If traditional enforcement metrics continue to weigh prominently in officer evaluations, real change will be hard to come by. And more troubling, the public safety motivation for even the most dangerous police actions could be contaminated by an officer’s desire for career advancement.
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As a former police officer and supervisor, one of us can certainly attest to this daily dilemma many officers face. The weight of unspoken and ubiquitous quotas bound officers’ discretion and almost force them to take a by-the-book approach even in situations where a less formal response is more appropriate. The pressure to sniff out investigative opportunities rather than service opportunities compels officers to take on the role of hunter.
Admittedly, thinking back on all the citations handed out and arrests made during my time as an officer, I can’t say that every one of my enforcement decisions was unequivocally intended to advance public safety. I also knew that productivity was the name of the game, and making arrests bolstered your résumé and reputation.
At least one state has recognized the detrimental consequences of this practice. New Jersey Gov. Phil Murphy recently signed a law prohibiting police departments from considering the number of arrests or citations in performance and promotion evaluations.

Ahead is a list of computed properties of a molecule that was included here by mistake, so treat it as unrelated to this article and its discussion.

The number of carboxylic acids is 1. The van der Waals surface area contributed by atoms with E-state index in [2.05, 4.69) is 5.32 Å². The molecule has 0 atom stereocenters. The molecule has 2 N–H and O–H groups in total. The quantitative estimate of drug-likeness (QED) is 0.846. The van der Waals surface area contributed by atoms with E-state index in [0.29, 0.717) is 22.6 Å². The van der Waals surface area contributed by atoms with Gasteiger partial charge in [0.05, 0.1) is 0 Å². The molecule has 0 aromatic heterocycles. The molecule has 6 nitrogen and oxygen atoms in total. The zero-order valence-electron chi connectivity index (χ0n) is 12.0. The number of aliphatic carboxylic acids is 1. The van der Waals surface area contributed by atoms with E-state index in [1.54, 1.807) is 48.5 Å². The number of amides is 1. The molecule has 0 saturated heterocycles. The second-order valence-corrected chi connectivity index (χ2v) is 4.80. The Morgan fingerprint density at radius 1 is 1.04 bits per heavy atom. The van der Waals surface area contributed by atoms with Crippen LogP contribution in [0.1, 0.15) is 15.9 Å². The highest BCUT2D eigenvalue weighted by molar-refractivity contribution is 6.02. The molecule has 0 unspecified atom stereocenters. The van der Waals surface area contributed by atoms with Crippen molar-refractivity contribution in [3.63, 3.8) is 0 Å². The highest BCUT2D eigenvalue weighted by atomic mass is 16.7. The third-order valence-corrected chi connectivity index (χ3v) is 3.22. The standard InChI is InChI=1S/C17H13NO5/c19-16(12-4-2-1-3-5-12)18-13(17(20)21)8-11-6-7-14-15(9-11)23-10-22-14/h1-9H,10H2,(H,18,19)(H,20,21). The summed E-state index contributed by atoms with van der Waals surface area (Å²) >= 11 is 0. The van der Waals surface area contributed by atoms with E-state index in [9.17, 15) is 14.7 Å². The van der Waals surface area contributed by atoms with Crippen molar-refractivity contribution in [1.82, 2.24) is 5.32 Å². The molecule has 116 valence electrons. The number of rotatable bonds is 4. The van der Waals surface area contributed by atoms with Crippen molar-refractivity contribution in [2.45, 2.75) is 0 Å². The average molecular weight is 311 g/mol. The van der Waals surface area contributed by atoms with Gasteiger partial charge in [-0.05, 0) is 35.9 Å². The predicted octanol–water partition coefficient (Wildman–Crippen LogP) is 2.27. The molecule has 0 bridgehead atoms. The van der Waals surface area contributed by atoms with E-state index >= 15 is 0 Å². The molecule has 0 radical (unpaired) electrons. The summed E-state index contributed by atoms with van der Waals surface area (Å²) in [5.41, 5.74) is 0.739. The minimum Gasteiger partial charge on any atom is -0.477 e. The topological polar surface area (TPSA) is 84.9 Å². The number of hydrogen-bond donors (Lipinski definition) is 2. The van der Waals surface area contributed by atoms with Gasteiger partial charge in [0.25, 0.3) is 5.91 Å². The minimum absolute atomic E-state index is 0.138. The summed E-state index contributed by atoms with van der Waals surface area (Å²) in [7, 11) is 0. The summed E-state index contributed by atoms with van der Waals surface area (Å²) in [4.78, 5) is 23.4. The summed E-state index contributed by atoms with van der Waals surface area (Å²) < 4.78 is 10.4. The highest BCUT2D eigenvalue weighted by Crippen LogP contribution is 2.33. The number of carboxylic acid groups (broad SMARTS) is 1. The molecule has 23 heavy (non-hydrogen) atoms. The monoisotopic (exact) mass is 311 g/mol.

By dampening the motivation to hunt in this way, officers can focus on public safety, citizens’ well-being and high-quality arrests rather than beefing up statistics in areas with minimal public safety benefits.
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Apart from following New Jersey’s example, perhaps Minneapolis would be better off taking a page from Philadelphia’s latest reform chapter. To reduce racial disparities and dangerous police-citizen encounters, Philadelphia’s civic leaders recently passed the Driving Equality Bill, making this the first major city to end police traffic stops for minor violations.
Several smaller cities have taken a stab at this approach and reported promising results. For example, a study published in 2020 of traffic stops in Fayetteville, North Carolina, revealed that by focusing on more serious violations of speeding and running traffic lights instead of minor infractions – such as expired tags – residents experienced less crime and more racial balance in stops and searches.
Minimally intrusive policing
More important, redirecting police time and resources away from less serious matters, such as vagrancy and loitering, could mean fewer opportunities for police-citizen violence.
While the thought of a society where police services can be severely limited is an attractive long-term goal, that’s not today’s reality. Local leaders and police agencies must apply actionable and minimally intrusive ways like those presented here to accomplish the twin goals of safety and fairness in both the short and long runs.
Taking such steps will provide immediate relief to those citizens impacted the most.
Thaddeus L. Johnson, a former police officer, is a senior fellow at the Council on Criminal Justice and teaches criminology at Georgia State University. His wife, Natasha N. Johnson, is a faculty member at Georgia State and director of the university’s master’s program in criminal justice administration.